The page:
This week, Charwelton’s cab repaint is coming down the home straight
and the various other Charwelton parts we’ve painted have been finished and moved out to make room for the metalwork for 4253’s crinolines that we need to start next. Many odd jobs were carried out on 4253 with the gudgeon pins trial fitted to the crossheads, painting of the water tank balance pipe elbows and cab doors, cleaning up the pressure gauge holding brackets and removing bits of the vacuum pipework for testing and modification. The reversing rod roller mechanism had the newly machined spacer fitted
and a start was made on cleaning up the valve spindle crossheads.
The vacuum pump was stripped, inspected and reassembled and all the fittings into the vacuum retaining valve were checked. On Sunday there was more work on the vacuum system with a hole cut into the rear pipe section
to enable a hose spigot to be welded into place
before it was refitted which, given the extremely tight space it occupied, was not a comfortable job.
Once in place, the section of hose that will attach it to the vacuum cylinder was trial fitted.
The small bore copper pipe that will run up to the vacuum gauge in the cab was annealed, had the end fitting silver soldered on and was then fed into position, bending into shape as it went, connected up and left extra long to await final fitting into the gauge. The driver’s side intermediate coupling rod was taken off again as the thrust washer was found to not be sitting properly into the recess in the wheel around the crankpin. The bush was pressed out slightly to free the washer which had a chamfer machined onto its outer edge before being heated and dropped back over the repositioned bush.
The crankpin nuts were measured to establish where the holes need drilling to take the taper pins
some of which are shown below.
This week, Charwelton’s tank was finished with the filler lid being painted, reassembled and fitted,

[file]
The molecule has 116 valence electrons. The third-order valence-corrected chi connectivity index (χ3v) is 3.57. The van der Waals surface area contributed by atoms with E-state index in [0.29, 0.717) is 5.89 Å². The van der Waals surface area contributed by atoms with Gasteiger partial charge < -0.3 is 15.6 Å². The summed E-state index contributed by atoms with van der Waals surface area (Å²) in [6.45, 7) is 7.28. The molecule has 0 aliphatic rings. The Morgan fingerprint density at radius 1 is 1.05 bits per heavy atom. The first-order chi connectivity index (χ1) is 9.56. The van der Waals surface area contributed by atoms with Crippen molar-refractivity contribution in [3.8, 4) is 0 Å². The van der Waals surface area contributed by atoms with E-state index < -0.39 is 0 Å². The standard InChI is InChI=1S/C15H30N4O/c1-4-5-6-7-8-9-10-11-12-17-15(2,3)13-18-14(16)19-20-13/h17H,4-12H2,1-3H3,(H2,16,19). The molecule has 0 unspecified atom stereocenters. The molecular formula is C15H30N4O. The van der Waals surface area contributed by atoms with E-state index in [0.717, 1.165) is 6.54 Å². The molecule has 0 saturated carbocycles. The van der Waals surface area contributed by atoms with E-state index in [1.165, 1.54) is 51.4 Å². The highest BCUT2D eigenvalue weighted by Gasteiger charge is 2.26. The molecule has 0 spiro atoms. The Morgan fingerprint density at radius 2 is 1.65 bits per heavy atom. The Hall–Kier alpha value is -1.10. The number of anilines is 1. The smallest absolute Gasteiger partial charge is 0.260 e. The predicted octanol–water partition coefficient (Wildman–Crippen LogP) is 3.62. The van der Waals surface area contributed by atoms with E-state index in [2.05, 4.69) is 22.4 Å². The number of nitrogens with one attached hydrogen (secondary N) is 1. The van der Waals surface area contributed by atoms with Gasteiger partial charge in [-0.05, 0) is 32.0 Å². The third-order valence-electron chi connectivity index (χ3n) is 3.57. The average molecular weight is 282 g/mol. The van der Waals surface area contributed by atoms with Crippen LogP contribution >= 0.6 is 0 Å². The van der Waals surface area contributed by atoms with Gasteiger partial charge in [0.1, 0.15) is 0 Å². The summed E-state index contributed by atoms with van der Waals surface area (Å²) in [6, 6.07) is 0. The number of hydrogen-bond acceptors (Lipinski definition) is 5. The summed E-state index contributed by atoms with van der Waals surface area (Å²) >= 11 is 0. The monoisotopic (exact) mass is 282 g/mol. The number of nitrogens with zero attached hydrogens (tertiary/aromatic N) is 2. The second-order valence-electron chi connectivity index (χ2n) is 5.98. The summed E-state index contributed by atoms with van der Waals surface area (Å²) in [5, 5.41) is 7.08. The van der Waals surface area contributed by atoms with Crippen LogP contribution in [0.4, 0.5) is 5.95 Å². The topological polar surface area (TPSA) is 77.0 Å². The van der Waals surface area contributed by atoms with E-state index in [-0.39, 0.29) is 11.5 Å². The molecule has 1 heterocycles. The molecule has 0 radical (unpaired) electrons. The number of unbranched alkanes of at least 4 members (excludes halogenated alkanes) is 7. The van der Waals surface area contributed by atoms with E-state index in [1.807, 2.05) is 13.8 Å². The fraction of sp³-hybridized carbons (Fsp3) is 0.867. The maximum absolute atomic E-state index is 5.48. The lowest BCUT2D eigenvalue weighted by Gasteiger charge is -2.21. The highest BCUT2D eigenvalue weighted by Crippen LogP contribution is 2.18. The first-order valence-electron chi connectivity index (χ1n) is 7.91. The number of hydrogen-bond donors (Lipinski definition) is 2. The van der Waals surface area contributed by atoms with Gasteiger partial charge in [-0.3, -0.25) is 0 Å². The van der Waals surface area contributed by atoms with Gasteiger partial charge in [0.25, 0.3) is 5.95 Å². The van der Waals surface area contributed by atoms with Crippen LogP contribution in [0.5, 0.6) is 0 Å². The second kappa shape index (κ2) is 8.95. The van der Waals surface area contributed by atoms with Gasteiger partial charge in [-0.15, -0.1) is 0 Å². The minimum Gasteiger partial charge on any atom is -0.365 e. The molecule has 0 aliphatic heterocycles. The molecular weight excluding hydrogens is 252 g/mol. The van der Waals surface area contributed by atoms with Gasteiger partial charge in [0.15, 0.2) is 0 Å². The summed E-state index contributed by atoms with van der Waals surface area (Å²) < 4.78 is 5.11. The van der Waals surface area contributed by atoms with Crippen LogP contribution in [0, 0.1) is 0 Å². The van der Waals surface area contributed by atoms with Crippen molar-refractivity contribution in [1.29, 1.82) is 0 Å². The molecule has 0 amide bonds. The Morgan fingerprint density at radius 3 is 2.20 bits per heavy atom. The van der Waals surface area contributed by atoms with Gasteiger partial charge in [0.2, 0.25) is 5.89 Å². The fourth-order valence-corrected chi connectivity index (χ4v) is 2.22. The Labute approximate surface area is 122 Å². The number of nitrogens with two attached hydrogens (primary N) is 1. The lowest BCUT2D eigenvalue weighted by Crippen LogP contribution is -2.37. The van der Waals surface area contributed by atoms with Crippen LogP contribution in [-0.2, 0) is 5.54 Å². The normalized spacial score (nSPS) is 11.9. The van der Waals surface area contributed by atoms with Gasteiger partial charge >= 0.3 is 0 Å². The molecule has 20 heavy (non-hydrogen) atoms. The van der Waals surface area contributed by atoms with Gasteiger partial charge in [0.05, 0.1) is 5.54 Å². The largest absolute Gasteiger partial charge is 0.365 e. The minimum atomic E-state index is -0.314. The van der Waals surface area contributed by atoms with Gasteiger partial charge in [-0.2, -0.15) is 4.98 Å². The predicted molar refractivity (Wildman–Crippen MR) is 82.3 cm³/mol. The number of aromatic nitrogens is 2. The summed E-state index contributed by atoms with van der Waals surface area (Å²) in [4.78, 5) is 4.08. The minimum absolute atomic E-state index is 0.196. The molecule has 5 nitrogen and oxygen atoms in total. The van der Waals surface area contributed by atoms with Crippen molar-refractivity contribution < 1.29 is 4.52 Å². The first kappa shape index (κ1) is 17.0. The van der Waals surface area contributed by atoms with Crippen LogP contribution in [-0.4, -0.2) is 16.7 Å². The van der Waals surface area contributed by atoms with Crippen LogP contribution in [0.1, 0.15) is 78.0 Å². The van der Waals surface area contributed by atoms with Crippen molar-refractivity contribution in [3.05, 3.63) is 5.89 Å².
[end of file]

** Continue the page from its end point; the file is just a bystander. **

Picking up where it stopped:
the fire iron brackets were cleaned and painted and the gauge pads were reattached to the cab. On 4253, oil felts were cut to size and fitted to the fireman’s side con rod which was then refitted to the loco,
the water tank balance pipe elbows were cleaned and painted, a start was made on cleaning up and polishing the backhead fittings,
some of the gaskets for those fittings made and the wooden plinth for the vacuum gauge was rubbed down and varnished. On Sunday it was back to the driver’s side con rod with the small end bush keyway first having to be milled down by 30 thou to fit after which the bush was successfully pressed into the rod.
After that, all the thrust washers were heated and dropped over to shrink fit onto both sides of the protruding small end bush and the inner side of the big end bush. The final task was to trial fit the gudgeon pin which, once again, involved some flap wheel fettling to the bush before it would comfortably pass through and rotate.
The rod was then refitted and, with all rods in place, the loco was barred along until one complete revolution of the wheels was achieved to ensure everything turned freely. In addition, a batch of egg timer bodies was spray painted and all the backhead gauges were stripped, cleaned and polished.
At HBSS, the foundation ring rivet holes have all been countersunk
and the first of the rivets installed.
This week, with the weather changing, made painting outside a bit more difficult with waiting for the damp to clear and the sun to come out and warm things up a bit. Despite that, we still managed to get a coat on the tanks
and on Charwelton’s cab.